Implications of biogeographical structures for the conservation of European butterflies

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Abstract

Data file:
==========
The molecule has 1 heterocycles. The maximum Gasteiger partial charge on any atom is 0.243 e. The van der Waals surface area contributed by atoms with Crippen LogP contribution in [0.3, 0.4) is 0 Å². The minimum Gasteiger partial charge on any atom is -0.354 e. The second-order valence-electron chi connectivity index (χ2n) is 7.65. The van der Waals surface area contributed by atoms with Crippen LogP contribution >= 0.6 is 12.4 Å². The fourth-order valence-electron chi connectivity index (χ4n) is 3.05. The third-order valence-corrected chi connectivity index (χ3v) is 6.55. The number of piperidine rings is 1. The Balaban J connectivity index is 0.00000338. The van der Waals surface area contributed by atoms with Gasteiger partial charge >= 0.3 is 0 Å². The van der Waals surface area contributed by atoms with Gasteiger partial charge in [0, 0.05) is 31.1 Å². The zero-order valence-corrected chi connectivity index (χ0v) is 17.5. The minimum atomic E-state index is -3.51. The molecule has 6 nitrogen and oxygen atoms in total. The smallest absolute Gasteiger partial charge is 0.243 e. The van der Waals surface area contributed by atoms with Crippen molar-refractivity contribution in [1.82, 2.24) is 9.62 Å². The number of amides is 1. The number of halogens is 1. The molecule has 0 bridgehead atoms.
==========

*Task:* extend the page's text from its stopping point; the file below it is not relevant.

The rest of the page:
The biogeographical structure of organisms has at least two points of relevance for their conservation. First, species differ in geographical status, influencing regional faunal composition and species-dynamics. Secondly, human pressures of population growth, of industrial and urban development, and from agriculture on the one hand, and of conservation resources, public awareness and sympathy, and legislation on the other, have a geographical bias, much of it accounted for by state boundaries. These geographical patterns determine the nature of problems and solutions for a regional fauna.